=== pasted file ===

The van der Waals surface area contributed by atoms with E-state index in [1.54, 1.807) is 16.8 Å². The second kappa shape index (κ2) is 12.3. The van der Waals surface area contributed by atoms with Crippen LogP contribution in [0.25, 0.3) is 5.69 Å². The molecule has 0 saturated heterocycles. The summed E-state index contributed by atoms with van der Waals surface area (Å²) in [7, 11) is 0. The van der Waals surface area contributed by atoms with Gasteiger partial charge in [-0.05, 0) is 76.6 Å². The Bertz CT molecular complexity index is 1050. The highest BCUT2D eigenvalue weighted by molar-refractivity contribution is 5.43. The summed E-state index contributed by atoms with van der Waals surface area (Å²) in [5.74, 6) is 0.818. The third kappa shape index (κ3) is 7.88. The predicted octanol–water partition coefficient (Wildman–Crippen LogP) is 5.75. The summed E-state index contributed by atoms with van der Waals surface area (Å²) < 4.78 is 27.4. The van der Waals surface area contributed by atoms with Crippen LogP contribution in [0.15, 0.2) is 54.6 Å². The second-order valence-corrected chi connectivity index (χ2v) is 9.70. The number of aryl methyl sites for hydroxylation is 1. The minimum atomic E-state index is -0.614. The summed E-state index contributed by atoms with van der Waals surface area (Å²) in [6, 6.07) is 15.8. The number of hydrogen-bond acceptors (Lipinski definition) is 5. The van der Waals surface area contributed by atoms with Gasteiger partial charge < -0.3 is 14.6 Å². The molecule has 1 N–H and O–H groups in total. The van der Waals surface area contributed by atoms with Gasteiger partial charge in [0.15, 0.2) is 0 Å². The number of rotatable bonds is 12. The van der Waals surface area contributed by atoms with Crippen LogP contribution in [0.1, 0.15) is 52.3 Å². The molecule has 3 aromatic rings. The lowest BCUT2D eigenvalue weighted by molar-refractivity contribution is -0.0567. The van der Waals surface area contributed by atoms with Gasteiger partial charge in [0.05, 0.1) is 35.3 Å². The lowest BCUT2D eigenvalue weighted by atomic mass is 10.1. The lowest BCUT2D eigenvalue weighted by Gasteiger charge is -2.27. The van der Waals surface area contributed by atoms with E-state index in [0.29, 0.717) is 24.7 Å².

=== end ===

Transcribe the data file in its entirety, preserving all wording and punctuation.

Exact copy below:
The van der Waals surface area contributed by atoms with E-state index in [1.54, 1.807) is 16.8 Å². The second kappa shape index (κ2) is 12.3. The van der Waals surface area contributed by atoms with Crippen LogP contribution in [0.25, 0.3) is 5.69 Å². The molecule has 0 saturated heterocycles. The summed E-state index contributed by atoms with van der Waals surface area (Å²) in [7, 11) is 0. The van der Waals surface area contributed by atoms with Gasteiger partial charge in [-0.05, 0) is 76.6 Å². The Bertz CT molecular complexity index is 1050. The highest BCUT2D eigenvalue weighted by molar-refractivity contribution is 5.43. The summed E-state index contributed by atoms with van der Waals surface area (Å²) in [5.74, 6) is 0.818. The third kappa shape index (κ3) is 7.88. The predicted octanol–water partition coefficient (Wildman–Crippen LogP) is 5.75. The summed E-state index contributed by atoms with van der Waals surface area (Å²) < 4.78 is 27.4. The van der Waals surface area contributed by atoms with Crippen LogP contribution in [0.15, 0.2) is 54.6 Å². The second-order valence-corrected chi connectivity index (χ2v) is 9.70. The number of aryl methyl sites for hydroxylation is 1. The minimum atomic E-state index is -0.614. The summed E-state index contributed by atoms with van der Waals surface area (Å²) in [6, 6.07) is 15.8. The number of hydrogen-bond acceptors (Lipinski definition) is 5. The van der Waals surface area contributed by atoms with Gasteiger partial charge < -0.3 is 14.6 Å². The molecule has 1 N–H and O–H groups in total. The van der Waals surface area contributed by atoms with Gasteiger partial charge in [0.15, 0.2) is 0 Å². The number of rotatable bonds is 12. The van der Waals surface area contributed by atoms with Crippen LogP contribution in [0.1, 0.15) is 52.3 Å². The molecule has 3 aromatic rings. The lowest BCUT2D eigenvalue weighted by molar-refractivity contribution is -0.0567. The van der Waals surface area contributed by atoms with Gasteiger partial charge in [0.05, 0.1) is 35.3 Å². The lowest BCUT2D eigenvalue weighted by atomic mass is 10.1. The lowest BCUT2D eigenvalue weighted by Gasteiger charge is -2.27. The van der Waals surface area contributed by atoms with E-state index in [0.29, 0.717) is 24.7 Å².